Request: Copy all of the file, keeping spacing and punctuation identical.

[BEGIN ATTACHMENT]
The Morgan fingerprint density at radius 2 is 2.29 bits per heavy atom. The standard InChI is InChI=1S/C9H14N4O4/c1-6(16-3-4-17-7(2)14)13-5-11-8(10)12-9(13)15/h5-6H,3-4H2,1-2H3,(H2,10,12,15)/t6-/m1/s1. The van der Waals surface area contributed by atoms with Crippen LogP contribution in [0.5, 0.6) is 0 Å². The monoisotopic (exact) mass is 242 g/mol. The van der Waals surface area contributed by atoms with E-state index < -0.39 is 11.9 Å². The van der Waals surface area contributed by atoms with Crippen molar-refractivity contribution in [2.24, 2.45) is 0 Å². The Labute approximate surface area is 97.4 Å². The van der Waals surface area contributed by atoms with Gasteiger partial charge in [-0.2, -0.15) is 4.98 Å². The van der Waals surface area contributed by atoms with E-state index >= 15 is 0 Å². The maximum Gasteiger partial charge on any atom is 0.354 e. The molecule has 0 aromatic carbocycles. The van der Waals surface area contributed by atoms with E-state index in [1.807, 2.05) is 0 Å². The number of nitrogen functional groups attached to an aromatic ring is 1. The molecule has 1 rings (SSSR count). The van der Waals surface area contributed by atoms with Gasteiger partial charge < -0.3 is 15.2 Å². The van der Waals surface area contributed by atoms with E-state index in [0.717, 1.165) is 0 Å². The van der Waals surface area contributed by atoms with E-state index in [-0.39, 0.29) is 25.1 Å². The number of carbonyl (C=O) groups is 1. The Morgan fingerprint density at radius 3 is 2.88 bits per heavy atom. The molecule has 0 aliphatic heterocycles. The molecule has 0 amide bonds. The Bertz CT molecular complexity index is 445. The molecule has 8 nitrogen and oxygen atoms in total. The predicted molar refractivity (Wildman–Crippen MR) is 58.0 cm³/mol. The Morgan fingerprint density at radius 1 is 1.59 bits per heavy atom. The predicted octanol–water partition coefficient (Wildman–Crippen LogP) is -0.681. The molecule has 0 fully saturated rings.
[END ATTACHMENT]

The Morgan fingerprint density at radius 2 is 2.29 bits per heavy atom. The standard InChI is InChI=1S/C9H14N4O4/c1-6(16-3-4-17-7(2)14)13-5-11-8(10)12-9(13)15/h5-6H,3-4H2,1-2H3,(H2,10,12,15)/t6-/m1/s1. The van der Waals surface area contributed by atoms with Crippen LogP contribution in [0.5, 0.6) is 0 Å². The monoisotopic (exact) mass is 242 g/mol. The van der Waals surface area contributed by atoms with E-state index < -0.39 is 11.9 Å². The van der Waals surface area contributed by atoms with Crippen molar-refractivity contribution in [2.24, 2.45) is 0 Å². The Labute approximate surface area is 97.4 Å². The van der Waals surface area contributed by atoms with Gasteiger partial charge in [-0.2, -0.15) is 4.98 Å². The van der Waals surface area contributed by atoms with E-state index >= 15 is 0 Å². The maximum Gasteiger partial charge on any atom is 0.354 e. The molecule has 0 aromatic carbocycles. The van der Waals surface area contributed by atoms with E-state index in [1.807, 2.05) is 0 Å². The number of nitrogen functional groups attached to an aromatic ring is 1. The molecule has 1 rings (SSSR count). The van der Waals surface area contributed by atoms with Gasteiger partial charge < -0.3 is 15.2 Å². The van der Waals surface area contributed by atoms with E-state index in [0.717, 1.165) is 0 Å². The van der Waals surface area contributed by atoms with E-state index in [-0.39, 0.29) is 25.1 Å². The number of carbonyl (C=O) groups is 1. The Morgan fingerprint density at radius 3 is 2.88 bits per heavy atom. The molecule has 0 aliphatic heterocycles. The molecule has 0 amide bonds. The Bertz CT molecular complexity index is 445. The molecule has 8 nitrogen and oxygen atoms in total. The predicted molar refractivity (Wildman–Crippen MR) is 58.0 cm³/mol. The Morgan fingerprint density at radius 1 is 1.59 bits per heavy atom. The predicted octanol–water partition coefficient (Wildman–Crippen LogP) is -0.681. The molecule has 0 fully saturated rings.